Georgetti wants all out effort on skills training: Ottawa should drop preoccupation with balancing budget
OTTAWA ― The President of the Canadian Labour Congress is calling for an all out effort to provide skills training to unemployed Canadians.
Ken Georgetti was commenting on the federal government’s March 21 budget for the year 2013-14. “We have a skills gap in Canada. We have more than 1.3 million unemployed Canadians and 5.7 unemployed workers for every available job,” Georgetti says. “At the same time we have labour shortages in select areas of the economy. That’s a shame because people really do want to work and provide for their families.”
Georgetti acknowledged some provisions in the budget for skills training but says there is a long way to go. “The culture of providing good skills training has not caught on with business and governments in Canada.”
Georgetti says, “It is disappointing that only 16% of investments for skills and jobs is new money, with the rest an extension or reallocation of existing funds. Money has been taken out of the hands of provinces and low-skilled workers, and put into the hands of employers to do what they should have been doing already. Money is being channelled to specific employers with no guarantee that training will meet broader labour market needs.”
Georgetti adds, “The federal government continues it’s punitive approach to Employment Insurance recipients, even though the EI fund is forecast to post a surplus of $1.4 billion in 2013-2014. Labour Market Development Agreements, funded through the EI fund, are to be renegotiated with provinces and territories, in consultation with employers, but not workers. Since workers pay for EI too and have different perspectives on training needs, they must be at the table.”
Georgetti says that a recent Conference Board study shows that Canada has lagged behind other similar countries in a number of economic indicators, including its productivity.
“The Finance Minister believes that the major economic problem faced by Canadians is government deficits but our greatest challenges are the sluggish economic recovery, a stalling job market, stagnant wages, record high levels of household debt, along with an inadequate Employment Insurance coverage and the lack of retirement security.”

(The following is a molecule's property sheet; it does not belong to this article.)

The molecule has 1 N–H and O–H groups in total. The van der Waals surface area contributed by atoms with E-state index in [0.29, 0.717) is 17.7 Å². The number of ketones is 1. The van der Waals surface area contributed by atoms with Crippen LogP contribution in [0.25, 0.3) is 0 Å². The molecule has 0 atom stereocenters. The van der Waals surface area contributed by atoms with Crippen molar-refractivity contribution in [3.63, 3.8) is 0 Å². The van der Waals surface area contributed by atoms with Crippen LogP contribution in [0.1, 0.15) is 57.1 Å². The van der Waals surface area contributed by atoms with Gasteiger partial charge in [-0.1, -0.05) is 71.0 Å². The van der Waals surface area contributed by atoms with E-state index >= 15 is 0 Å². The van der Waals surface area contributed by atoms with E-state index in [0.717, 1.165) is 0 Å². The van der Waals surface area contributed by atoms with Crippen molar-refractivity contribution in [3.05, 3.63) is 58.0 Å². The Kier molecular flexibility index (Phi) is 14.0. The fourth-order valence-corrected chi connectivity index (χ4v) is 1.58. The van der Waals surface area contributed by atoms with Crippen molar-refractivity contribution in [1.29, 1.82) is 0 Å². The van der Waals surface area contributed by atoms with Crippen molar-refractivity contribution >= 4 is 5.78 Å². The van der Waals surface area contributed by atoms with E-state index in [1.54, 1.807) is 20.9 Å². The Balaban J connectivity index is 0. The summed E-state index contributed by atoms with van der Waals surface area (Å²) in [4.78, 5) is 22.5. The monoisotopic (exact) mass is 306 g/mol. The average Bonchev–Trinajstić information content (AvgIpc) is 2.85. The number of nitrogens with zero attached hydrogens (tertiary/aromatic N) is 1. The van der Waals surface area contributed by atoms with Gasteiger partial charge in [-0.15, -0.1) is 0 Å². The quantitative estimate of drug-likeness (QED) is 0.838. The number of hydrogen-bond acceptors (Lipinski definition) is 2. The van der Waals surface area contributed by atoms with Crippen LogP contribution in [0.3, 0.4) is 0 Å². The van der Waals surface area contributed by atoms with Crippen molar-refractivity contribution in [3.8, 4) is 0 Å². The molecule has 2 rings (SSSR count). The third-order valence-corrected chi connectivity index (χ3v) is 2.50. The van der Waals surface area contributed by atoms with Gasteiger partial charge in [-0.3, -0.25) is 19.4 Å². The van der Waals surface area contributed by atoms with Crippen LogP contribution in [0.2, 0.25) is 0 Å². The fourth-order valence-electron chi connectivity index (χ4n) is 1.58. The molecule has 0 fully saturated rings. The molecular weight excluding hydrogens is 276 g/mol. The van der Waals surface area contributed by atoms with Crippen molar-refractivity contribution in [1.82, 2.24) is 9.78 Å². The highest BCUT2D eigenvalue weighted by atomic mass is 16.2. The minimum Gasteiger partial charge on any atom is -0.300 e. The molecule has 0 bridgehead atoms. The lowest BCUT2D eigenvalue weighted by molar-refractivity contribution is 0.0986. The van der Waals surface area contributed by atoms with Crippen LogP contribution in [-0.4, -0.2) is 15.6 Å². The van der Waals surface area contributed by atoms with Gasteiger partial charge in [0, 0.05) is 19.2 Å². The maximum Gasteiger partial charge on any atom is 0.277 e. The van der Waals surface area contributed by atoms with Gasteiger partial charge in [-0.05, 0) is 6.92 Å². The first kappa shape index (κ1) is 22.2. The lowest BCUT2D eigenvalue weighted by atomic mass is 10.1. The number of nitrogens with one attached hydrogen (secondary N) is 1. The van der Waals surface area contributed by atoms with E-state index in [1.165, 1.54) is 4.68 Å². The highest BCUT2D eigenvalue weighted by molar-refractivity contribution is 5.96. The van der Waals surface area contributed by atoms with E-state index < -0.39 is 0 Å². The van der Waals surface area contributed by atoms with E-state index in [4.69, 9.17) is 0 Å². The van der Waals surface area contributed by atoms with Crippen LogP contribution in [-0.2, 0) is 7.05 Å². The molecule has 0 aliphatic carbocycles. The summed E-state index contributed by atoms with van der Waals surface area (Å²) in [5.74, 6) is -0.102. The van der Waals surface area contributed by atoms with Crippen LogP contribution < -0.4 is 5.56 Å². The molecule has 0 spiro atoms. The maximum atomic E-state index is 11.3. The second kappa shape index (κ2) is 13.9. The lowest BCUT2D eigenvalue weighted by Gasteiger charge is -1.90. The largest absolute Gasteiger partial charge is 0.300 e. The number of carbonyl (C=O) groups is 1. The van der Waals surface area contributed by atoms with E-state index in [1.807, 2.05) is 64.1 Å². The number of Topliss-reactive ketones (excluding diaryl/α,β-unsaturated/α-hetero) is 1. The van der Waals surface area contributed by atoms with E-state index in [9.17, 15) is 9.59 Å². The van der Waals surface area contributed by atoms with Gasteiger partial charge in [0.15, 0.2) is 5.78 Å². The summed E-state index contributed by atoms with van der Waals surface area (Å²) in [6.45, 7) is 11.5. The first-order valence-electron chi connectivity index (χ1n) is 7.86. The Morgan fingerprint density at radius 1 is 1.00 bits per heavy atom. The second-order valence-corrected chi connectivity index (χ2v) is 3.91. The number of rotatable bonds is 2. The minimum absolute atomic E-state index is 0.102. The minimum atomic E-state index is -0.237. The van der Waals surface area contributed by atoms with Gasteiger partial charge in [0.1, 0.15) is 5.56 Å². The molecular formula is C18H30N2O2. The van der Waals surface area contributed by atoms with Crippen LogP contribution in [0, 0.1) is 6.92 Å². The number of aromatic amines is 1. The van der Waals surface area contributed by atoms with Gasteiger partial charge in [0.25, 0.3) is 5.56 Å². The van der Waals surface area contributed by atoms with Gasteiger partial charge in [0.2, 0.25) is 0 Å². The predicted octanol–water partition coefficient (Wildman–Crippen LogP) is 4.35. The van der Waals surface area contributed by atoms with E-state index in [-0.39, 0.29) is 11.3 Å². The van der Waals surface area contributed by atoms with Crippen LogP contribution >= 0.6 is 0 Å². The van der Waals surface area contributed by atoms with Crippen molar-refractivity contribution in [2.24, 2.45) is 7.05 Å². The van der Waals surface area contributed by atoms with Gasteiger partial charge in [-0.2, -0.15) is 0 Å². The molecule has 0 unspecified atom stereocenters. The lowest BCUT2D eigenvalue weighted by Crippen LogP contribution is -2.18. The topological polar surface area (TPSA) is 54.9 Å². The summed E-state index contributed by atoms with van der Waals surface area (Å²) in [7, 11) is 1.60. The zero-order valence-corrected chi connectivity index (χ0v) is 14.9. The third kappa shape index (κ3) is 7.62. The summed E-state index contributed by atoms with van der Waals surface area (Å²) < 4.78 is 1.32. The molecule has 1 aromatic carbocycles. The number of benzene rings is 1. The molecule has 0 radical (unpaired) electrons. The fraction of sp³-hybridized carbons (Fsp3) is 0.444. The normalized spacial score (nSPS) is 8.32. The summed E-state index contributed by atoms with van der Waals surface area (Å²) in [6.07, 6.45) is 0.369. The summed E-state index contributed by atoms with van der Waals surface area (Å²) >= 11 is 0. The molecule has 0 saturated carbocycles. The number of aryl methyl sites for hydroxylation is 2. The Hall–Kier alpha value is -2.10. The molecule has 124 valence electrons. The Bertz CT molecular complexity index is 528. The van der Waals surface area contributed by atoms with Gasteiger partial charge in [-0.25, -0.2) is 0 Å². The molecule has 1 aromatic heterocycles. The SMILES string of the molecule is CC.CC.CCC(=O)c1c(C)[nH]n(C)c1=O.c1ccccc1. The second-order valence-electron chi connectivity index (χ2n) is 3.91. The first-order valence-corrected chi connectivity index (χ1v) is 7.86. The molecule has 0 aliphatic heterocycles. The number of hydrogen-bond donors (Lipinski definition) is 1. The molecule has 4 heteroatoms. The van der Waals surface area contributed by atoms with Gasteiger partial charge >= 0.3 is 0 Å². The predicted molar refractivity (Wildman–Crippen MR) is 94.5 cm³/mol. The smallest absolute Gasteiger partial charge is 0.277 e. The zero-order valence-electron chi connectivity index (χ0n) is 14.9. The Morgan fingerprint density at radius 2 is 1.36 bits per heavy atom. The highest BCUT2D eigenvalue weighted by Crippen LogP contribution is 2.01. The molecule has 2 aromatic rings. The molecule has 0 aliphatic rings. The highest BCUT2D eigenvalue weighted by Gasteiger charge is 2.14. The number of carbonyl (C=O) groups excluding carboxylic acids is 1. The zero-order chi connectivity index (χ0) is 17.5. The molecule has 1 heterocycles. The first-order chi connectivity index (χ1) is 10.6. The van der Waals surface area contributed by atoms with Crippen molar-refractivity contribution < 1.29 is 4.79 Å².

Georgetti says, “In addition to skills training, the CLC is calling for major federal investments in public infrastructure, including mass transit; affordable housing; quality, affordable childcare; energy conservation through building retrofits; and renewable energy projects. “This would help to create thousands of jobs and to provide workers with the skills they need to prepare for the economy of tomorrow.”
He adds that Ottawa could find money for those needs by tying its rate of corporate taxation to job creation and training. “The government has been providing big tax breaks in the hopes that corporations would use that money to create jobs. The corporations are just hoarding the cash. The government should take that dead money and put it to work for Canadians.”
Georgetti adds, “We would like to acknowledge that tying federal infrastructure dollars to utilization of apprenticeships is a good first step in creating opportunities for apprentices and to encourage employers to fulfill their training responsibilities.”
The Canadians Labour Congress, the national voice of the labour movement, represents 3.3 million Canadian workers. The CLC brings together Canada’s national and international unions along with the provincial and territorial federations of labour and 130 district labour councils. Website: www.canadianlabour.ca. Follow us on Twitter: @CanadianLabour